For areas outside the ones identified above a user can buy a cdrom containing the Worldmap. This is basically a collection of the various basemaps so that a user can have maps in the area of the world not covered in their particular basemap. This database is pretty old and contains about the same resolution of information that was found in the old G-III international version basemap for the whole world. It provides americas basemap level coverage including freeway exit data which is useful for international customers. It does provide coverage of road level data in areas not covered by any other mapsource maps to date. It has not be updated even to the level on the newer G-III+ atlantic version. It is probably better than nothing but not by much. Hopefully Garmin will update this with the newer data that is now available. It has the best source of worldwide coastal marine navaids and good coastal maps.
Garmin has made a recent commitment to update the Mapsource maps yearly and are beginning to deliver on this promise. You can view the maps on a per cdrom basis at the Garmin web site to determine if its contents is suitable for your area.
The gps receivers that support maps also support the ability to upload multiple maps simultaneously up to the limit of available memory. You can even upload maps from different mapsource cdroms. Each time you upload you must load all of the maps you want as you cannot add maps to an existing upload. If a map covers the same area as a basemap then it will automatically be used in lieu of the basemap when the gps determines that you are located in an area covered by the uploaded map. If there are two uploaded maps covering the same area then the results are less predictable. The receivers provide the ability to turn off the display of individual uploaded maps so that you can see the map you wish. Control of maps is done with the local menu on the map page. Select the mapsource info tab to display information on loaded maps and to select which ones should be displayed. The area and detail, including poi's, in a uploaded map is predetermined by software and is not adjustable by the user however, once loaded, you can adjust the display of this data.
You can search for cities on the maps using the "spell and find" command. It is located on the main menu under cities. You use it just like the find cities command described above in the city database section. If you wish to use a city as a destination in a route you must convert it to a standard waypoint as described in that section. There is an option of the spell and find local menu that can be used to display the city size or use it as a reference to measure distance. To view any services or POI's you would select them from the map page.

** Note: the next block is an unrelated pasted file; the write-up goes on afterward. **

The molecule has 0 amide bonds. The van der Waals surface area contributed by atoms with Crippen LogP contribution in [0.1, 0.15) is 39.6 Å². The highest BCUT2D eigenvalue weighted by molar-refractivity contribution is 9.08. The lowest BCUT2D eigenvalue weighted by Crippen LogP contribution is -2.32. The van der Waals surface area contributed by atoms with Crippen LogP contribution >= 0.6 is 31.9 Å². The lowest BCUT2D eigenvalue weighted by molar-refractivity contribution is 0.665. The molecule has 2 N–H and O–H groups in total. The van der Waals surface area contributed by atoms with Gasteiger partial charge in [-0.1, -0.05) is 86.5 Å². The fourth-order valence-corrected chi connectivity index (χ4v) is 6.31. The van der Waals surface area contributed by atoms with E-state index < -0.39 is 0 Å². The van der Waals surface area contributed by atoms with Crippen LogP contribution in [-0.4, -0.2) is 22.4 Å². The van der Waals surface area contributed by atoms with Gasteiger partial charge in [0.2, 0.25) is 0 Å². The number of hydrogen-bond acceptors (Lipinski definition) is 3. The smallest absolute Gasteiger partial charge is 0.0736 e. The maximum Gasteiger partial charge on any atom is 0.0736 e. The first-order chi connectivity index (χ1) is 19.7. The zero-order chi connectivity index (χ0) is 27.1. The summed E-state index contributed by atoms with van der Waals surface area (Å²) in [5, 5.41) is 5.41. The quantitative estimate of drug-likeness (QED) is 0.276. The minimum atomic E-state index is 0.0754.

The emap and newer units have a more sophisticated search
capability using a dedicated find key. Pressing find will bring up a
menu that permits you to find waypoints, cities, or freeway exits. If
you have a MapSource database loaded you will also be able to search
for poi data. If you have an optional metroguide map or city select
map installed you can also find more points of interest, intersections
and addresses. Select the menu item you wish to brings up the
selection screen. Selection screens can have a local menu that
permits switching between find by name and find nearest. Use the
arrow keys to select the one you want or to enter the name of the one
you want and press enter to find more information about the item.
Exit data (and POI data for installed cartridges) has more menus to
permit selection of an individual point of interest. Once the poi is
selected you can hit enter to find information about it including
directions to find it from the freeway exit or its address. Once an
item is selected it can be the target of a goto by selecting this
entry from the screen. Unlike other handheld units the found items do
not have to be converted to waypoints to use them for navigation. You
can, however, use the local menu to convert them to waypoints if you
The Jeppesen database is a service that contains a worldwide database of information needed by pilots. A Jeppesen database is supplied with the III Pilot and can be updated either with one time upgrades or through a subscription service. These can be obtained from Garmin or directly through Jeppesen. The current effective date for the database in the unit is shown on opening database screen.